Traditional Albanian polyphonic music can be divided into two major stylistic groups as performed by the Ghegs of northern Albania and the Tosks and Labs living in the southern part of the country. The term iso is related to the ison of Byzantine church music and refers to the drone accompanying polyphonic singing. The drone is performed in two ways: among the Tosks, it is always continuous and sung on the syllable ’e’, using staggered breathing, while among the Labs, the drone is sometimes sung as a rhythmic tone, performed to the text of the song. Rendered mainly by male singers, the music traditionally accompanies a wide range of social events, such as weddings, funerals, harvest feasts, religious celebrations and festivals such as the well-known Albanian folk festival in Gjirokastra.
Albanian iso-polyphony is characterized by songs consisting of two solo parts, a melody and a countermelody with a choral drone. The structure of the solo parts varies according to the different ways of performing the drone, which has a great variety of structures, especially in the popular style adopted by all groups performing this music. Over the last few decades, the modest rise of cultural tourism and the growing interest of the research community in this unique folk tradition have contributed to the revival of Albanian iso-polyphony. However, the tradition is adversely affected by poverty, the absence of legal protection and the lack of financial support for practitioners, threatening the transmission of the vast repertoire of songs and techniques. The rural exodus of young people to the bigger cities and abroad in search of jobs compounds this danger. Given these conditions, at the present time, the transmission of this tradition is maintained through professional folk artists, rather than within the family structure.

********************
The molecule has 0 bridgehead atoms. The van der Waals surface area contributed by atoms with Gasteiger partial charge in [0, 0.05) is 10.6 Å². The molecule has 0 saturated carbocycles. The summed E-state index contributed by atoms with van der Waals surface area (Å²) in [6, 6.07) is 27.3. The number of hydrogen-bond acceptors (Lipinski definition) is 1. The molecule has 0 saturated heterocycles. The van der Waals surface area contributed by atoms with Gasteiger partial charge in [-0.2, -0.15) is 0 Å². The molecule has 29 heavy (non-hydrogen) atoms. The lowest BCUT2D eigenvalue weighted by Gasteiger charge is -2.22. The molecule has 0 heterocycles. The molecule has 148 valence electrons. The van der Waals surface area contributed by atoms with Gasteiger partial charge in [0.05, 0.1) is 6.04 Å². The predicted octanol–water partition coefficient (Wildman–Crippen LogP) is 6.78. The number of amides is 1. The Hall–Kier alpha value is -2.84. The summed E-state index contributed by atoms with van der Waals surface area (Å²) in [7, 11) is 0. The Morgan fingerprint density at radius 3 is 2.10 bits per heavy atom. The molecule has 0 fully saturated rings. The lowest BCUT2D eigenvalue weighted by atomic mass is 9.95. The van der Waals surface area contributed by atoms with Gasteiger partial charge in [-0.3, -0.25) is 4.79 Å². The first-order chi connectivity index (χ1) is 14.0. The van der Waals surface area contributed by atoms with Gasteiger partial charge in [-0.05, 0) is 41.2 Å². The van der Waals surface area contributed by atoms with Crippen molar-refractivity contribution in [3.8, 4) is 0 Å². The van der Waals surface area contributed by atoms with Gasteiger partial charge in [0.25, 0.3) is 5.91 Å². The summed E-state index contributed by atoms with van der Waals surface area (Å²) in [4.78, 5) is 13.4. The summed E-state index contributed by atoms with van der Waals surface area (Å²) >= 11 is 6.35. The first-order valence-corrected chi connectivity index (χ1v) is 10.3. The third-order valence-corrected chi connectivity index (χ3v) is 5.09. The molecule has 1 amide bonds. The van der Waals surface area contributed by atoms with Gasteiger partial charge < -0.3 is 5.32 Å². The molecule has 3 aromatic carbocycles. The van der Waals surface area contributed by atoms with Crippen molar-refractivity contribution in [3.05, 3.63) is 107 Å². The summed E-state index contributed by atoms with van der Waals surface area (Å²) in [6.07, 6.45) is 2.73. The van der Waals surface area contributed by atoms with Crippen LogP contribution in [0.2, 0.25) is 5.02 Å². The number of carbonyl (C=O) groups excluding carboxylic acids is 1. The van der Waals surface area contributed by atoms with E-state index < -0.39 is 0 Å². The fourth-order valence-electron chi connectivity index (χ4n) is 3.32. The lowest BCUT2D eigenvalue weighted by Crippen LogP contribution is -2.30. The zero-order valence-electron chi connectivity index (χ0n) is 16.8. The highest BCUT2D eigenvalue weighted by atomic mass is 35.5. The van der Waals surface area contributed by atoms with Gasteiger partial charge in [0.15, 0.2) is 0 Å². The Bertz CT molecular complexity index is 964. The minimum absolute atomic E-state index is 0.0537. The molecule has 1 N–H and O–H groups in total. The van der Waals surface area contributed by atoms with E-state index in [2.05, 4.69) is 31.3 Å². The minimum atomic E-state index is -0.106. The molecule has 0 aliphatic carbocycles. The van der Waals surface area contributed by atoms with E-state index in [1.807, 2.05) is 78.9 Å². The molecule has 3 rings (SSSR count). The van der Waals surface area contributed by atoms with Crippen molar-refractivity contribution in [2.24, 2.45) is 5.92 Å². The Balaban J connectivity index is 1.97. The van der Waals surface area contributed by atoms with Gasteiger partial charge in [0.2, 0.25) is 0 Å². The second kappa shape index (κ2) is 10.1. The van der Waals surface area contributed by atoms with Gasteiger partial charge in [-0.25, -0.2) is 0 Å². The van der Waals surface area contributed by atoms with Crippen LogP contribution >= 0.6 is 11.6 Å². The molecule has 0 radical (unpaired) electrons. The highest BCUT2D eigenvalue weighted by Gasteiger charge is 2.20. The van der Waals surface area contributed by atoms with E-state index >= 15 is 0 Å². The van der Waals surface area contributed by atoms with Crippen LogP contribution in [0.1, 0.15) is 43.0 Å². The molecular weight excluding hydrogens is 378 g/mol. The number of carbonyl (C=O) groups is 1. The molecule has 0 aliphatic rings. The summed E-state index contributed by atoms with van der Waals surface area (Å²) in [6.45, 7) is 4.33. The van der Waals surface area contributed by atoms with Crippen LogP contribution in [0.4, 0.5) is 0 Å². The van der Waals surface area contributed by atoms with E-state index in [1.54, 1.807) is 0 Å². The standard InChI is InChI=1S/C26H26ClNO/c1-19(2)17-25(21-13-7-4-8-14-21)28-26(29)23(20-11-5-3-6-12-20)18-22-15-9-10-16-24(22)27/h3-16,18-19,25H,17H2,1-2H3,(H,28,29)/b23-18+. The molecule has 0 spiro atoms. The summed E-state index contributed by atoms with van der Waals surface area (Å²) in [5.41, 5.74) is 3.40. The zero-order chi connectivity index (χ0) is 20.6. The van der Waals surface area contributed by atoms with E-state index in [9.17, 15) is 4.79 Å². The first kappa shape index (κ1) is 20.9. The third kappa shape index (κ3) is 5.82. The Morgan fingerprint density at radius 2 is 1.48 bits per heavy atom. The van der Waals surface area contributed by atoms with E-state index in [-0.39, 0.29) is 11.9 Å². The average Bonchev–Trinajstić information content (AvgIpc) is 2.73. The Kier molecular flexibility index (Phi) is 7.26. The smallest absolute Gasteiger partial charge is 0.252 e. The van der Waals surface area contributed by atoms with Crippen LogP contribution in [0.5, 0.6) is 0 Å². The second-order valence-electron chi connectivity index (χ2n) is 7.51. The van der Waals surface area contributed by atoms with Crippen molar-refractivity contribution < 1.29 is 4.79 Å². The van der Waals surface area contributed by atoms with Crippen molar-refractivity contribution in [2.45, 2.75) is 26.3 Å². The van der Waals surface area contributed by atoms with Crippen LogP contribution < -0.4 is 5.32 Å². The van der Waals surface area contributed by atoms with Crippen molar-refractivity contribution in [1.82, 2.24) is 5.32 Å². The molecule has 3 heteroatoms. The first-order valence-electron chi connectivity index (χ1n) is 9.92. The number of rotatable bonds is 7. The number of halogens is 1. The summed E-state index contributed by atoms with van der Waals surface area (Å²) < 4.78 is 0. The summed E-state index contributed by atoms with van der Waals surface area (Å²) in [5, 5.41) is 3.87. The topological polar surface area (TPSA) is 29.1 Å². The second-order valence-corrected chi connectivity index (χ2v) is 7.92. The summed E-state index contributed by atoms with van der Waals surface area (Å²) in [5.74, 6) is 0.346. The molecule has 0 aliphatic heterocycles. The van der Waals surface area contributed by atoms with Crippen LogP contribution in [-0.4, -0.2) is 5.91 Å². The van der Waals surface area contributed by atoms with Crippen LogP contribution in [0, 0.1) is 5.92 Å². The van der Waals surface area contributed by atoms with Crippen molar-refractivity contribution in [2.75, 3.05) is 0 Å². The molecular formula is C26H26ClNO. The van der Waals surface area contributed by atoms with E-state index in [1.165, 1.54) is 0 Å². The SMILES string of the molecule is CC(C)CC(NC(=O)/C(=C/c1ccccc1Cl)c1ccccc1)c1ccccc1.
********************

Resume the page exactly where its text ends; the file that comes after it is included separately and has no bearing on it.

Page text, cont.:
Inscribed in 2008 on the Representative List of the Intangible Cultural Heritage of Humanity (originally proclaimed in 2005)
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